As you fumbled around like a blind mouse in a zombie cat-infested tube of horror, SHODAN would reward you for completing tasks by giving you cyber-modules to use at cyber-upgrade units, then take perverse delight as you became infused with cybernetic implants and in turn, less and less human. Then, finally, after the hours of terror and turmoil, your heart forever bearing a grudge against you for putting it through such torment, you engaged SHODAN in a climactic showdown . Charged with preventing her from subverting reality itself into cyberspace, you finally bested her before one of the greatest exchanges of dialogue ever conceived:

SHODAN: “I don’t understand… how could you have done this? You weren’t meant to be so important… and now you think to destroy me? How dare you, insect? How dare you interrupt my ascendance? You are nothing. A wretched bag of flesh… what are you, compared to my magnificence? But it is not too late… can you not see the value in our friendship? Imagine the powers I can give you, human. The cybernetic implants I gave you were simply toys. If I desired, I could improve you… transform you into something more efficient. Join me, human, and we can rule together.”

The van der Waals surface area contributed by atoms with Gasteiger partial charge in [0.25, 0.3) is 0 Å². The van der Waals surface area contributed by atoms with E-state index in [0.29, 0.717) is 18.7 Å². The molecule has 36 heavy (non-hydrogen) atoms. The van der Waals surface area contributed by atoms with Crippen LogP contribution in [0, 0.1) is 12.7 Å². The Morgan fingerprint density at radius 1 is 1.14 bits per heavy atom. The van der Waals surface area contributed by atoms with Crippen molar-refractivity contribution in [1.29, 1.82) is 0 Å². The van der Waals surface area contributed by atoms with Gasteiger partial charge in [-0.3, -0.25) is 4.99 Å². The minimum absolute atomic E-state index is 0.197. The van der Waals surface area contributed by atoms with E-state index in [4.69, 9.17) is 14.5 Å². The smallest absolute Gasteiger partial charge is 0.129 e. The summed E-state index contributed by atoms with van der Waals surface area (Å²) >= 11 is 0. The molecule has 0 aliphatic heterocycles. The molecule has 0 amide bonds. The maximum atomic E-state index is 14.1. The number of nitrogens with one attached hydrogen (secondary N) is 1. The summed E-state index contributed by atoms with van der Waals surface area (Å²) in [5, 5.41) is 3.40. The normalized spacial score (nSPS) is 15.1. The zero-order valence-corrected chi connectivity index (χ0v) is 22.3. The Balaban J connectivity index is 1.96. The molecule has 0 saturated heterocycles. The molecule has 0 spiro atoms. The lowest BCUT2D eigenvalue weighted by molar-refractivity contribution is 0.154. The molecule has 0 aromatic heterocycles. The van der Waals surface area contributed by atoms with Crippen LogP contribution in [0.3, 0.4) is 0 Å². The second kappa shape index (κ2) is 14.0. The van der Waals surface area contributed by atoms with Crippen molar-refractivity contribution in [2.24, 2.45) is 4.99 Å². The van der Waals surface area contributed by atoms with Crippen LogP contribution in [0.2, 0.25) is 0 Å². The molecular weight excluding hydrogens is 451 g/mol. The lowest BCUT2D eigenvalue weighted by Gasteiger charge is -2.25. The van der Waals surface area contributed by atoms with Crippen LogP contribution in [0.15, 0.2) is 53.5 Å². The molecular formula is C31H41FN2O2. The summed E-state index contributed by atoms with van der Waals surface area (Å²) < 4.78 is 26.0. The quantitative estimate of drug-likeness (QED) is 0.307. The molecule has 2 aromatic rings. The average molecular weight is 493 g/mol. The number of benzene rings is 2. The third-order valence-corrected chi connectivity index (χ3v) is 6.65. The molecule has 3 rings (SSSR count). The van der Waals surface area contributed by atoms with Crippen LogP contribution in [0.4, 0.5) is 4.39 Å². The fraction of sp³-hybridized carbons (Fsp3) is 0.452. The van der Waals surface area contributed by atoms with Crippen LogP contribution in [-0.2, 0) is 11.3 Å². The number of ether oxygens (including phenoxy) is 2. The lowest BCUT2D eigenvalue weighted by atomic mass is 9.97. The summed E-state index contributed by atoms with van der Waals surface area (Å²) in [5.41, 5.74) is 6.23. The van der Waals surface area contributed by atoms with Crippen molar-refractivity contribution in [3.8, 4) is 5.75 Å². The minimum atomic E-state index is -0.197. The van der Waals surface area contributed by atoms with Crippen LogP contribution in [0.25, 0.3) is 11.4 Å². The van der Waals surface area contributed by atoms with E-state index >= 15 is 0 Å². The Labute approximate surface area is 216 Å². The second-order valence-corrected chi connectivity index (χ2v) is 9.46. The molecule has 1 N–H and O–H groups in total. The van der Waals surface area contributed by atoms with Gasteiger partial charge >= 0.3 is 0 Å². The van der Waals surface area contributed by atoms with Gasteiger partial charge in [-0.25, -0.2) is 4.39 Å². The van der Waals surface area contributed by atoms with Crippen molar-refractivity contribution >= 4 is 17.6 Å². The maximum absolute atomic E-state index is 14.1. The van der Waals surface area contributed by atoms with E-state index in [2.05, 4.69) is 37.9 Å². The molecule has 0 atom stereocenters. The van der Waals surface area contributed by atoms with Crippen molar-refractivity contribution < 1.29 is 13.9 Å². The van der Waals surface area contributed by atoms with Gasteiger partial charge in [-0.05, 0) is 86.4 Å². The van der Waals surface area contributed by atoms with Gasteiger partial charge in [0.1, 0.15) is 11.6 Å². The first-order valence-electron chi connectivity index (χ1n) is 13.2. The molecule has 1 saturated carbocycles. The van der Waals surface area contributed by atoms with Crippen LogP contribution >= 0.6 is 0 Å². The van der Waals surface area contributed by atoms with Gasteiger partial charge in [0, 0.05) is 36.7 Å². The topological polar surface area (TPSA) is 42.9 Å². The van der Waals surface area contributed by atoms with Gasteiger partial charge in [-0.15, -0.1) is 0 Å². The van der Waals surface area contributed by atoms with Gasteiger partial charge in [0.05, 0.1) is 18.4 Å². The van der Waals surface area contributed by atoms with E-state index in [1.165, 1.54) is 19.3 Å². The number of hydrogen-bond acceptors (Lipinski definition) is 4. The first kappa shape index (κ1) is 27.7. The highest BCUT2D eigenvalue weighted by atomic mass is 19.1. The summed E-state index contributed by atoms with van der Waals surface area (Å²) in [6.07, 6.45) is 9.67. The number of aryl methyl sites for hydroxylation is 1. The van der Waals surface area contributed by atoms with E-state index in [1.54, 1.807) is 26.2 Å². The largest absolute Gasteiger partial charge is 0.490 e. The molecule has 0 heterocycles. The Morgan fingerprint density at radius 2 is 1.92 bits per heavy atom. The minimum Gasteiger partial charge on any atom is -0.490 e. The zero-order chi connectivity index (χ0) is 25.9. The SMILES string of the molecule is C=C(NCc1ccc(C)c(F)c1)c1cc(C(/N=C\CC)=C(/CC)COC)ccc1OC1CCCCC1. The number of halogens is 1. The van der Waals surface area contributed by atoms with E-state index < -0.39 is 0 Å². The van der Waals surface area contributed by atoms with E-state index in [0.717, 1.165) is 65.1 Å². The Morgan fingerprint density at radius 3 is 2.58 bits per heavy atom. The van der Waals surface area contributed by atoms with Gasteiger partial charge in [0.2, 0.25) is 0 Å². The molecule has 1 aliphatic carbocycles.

PLAYER: “Nah.”

And with that most brilliant casual response, you fired a shell into the incalculable-bitch-goddess and sent her to the infinity of oblivion…or so it seemed (MUHAHAHAHA!!! !).


The legacy and influence of this gaming masterpiece can still be felt and seen in games today, over a decade later, which is a long stretch in video-game history. Irrational Games briefly morphed into Boston 2K and released the acclaimed Bioshock , so it was a pleasure to see it touted as a spiritual successor, with the similarities being explicit. Another game directly influenced by the title is EA’s dismemberment-fetishist’s wet dream, Dead Space , which competently combined various elements inspired by System Shock 2 (‘found’ back-story, plot/setting, enemies) with some nifty new ideas (innovative HUD, zero-gravity, limb-lopping).

System Shock 2 didn’t sell particularly well upon release, but it was correctly recognised as something extraordinary by both fans and critics, it’s regularly featured in ‘best games of all time’ lists and is justifiably considered one of the scariest games ever made. Its atmosphere has rarely, if ever, been rivalled and the innovations System Shock 2 brought to the genre shall always remain.

The author of this fine article

is a Staff Writer at Thunderbolt, having joined in November 2009. Get in touch on Twitter @p_etew.